Amid the hustle and bustle, the negotiations and the disagreements of a UN Climate Conference, there are spaces where open-hearted dialogue and quiet reflection, including meditation, take place.
On Saturday, attendees marched on-site to call attention to climate justice among other priorities. Meanwhile, press conferences were going on and, in the Co-Creative Reflection and Dialogue Space (CCRDS), a panel of four discussed ways to build trusting relationships to help lead the way through a profound transformation.
This small cubicle, just 25 square metres, is the brainchild of staff at Germany’s Institute for Advanced Sustainability Studies (IASS). Part research project and part safe space for open exchange, it offers a chance for people freely to discuss their inner values and beliefs, worldviews and experiences, as they reflect on some of the major issues of the day.
The space has hosted numerous gatherings during the first week of COP27, including a session on deep adaptation with Prof. Jem Bendell, and an interactive workshop on liberating oneself from tension and finding release through “social presencing theatre” (“From Ego to Eco”).
Introducing Saturday’s panel, Research Associate at the IASS and co-ordinator of the Brahma Kumaris (BK) Berlin Centre, Carolin Fraude (pictured above, with panellists), said building trust – for example, at work, between nations – is a major theme at COP meetings. We need to rethink our understanding of leadership, and to address the topic of transformation as we face a time of uncertainty
While Prof Heike Schroeder described how researchers successfully established one-on-one relationships during fieldwork in Papua New Guinea, Dr David Dunez focussed on developing open, trusting workplace relations by loosening hierarchical structures, and on how Citizens’ Assemblies bring wisdom and creativity to local policy making in Israel.
Turning to the inner dimension, leader of the Brahma Kumaris (BK) delegation, Maureen Goodman (seen below, with Dr Martin Frick) noted that negotiators at COP meetings may experience conflict between their conscience and obligations arising from their work.
It is important to develop a relationship of ease with ourselves, to be able to trust our judgement, she said: “You need to be in tune with your spiritual identity, your conscience and inner feelings of wisdom and peace. Stop, reflect and emerge this inner being…. Become less reactive, more reflective.”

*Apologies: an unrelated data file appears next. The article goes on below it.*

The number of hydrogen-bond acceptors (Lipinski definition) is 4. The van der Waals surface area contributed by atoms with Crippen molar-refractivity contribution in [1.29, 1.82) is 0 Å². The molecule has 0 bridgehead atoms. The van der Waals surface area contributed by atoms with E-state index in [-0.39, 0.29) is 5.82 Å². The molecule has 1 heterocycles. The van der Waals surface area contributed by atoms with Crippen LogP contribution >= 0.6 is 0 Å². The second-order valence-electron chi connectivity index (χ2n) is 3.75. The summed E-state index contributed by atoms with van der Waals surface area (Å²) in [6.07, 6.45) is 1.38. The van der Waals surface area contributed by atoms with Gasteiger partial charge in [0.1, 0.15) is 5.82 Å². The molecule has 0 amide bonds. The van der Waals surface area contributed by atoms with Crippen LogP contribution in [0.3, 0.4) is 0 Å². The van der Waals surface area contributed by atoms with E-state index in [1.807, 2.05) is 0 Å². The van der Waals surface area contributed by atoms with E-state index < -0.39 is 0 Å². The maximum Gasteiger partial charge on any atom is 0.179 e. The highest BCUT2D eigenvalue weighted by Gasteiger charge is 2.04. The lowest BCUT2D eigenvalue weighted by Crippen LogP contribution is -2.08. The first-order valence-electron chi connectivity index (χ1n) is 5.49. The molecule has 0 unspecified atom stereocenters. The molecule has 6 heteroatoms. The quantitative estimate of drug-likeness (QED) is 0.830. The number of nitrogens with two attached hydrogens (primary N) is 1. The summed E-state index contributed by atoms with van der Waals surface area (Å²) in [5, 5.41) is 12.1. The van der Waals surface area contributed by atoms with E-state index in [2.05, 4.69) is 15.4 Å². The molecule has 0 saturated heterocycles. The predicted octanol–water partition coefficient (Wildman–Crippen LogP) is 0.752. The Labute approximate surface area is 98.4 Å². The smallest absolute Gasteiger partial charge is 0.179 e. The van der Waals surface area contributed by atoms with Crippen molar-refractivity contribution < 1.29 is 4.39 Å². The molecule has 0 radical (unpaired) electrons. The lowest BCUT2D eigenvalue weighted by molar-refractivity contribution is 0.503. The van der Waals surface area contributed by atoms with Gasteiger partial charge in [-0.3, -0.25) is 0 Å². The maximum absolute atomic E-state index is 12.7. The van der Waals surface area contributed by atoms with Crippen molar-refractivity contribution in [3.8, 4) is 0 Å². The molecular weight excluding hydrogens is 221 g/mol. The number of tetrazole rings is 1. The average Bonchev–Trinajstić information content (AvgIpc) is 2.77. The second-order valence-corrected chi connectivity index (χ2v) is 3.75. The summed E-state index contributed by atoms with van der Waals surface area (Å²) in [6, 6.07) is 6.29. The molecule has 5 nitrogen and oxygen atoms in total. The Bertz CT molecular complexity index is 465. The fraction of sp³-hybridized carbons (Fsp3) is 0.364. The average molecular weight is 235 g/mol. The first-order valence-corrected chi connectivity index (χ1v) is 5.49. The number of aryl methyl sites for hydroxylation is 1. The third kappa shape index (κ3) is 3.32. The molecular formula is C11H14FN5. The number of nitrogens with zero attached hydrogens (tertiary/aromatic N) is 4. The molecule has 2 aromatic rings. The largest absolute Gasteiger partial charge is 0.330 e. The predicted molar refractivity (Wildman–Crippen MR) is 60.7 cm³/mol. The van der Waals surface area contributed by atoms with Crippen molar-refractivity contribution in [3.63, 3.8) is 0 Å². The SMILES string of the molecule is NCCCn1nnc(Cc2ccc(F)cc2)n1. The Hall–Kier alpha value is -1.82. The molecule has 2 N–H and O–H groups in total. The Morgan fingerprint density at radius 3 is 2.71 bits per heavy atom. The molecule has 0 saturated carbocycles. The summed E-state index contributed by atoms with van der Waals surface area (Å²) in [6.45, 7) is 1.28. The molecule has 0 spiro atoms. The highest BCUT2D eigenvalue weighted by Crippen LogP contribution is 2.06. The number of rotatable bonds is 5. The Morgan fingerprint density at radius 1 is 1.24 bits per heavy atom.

Maureen drew on her experience with the BKs: “The art of keeping an atmosphere which generates trust is something I learned from our elder Sisters. I saw how they emphasised creating an atmosphere, creating trust.”
By listening, and through our benevolent intentions, we arrive at consensus, and this lies at the heart of effective decision-making.
Dr. Martin Frick, UN World Food Programme, said trust is a “missing element” in COP talks. He argued it rests on a groundwork of facts agreed between parties, and the mistrust arising at climate change talks is, in some measure, due to the efforts of interested parties to challenge the findings of scientists.
Outside the conference room is where the “magic” happens: “Climate change becomes a uniting force, pushing people together…. making friends, helping each other out.”
The consensus conundrum
By chance, in another venue at the same time, John Kerry – the first ever US Special Presidential Envoy for Climate and a former Vice President of the country – said at a press conference that some countries (not many, but “a very few”) were now pushing back on the commitment to keeping global heating to 1.5 C, as envisaged by the Paris Agreement and confirmed at Glasgow in 2021.
Clearly irritated at this reneging on a previously made agreement, Kerry went on to rattle off a raft of initiatives to accelerate climate action, including projects for renewable energy and emissions reduction in Egypt, efforts between Norway and the US to decarbonise global shipping (a major polluter), and the commitment of private finance to complement the efforts of the public sector.
Leading the way in renewables in India
Renewables were in the spotlight at an earlier press conference on ethical principles for climate action, when Golo Pilz, (below, giving a television interview last week) BK energy advisor and director of the ‘India One’ solar thermal power project, described the organisation’s pioneering role in India.
With over 30 years’ experience in the field, the BKs have brought solar steam cooking and power to their main campus, and trained engineers and technicians. They are now rolling out renewable, green energy to thousands of centres across the country.
The moral, ethical dimension is vital at climate change talks, Golo said, to bring a change of minds and hearts. Meditation helps us to change our mindset to one of love: “What I love, I don’t destroy.”
Moderator Sonja Ohlsson summarised: “(Ours is) an outside-in narrative ….. from climate action to the values we hold… and to the root of awareness.”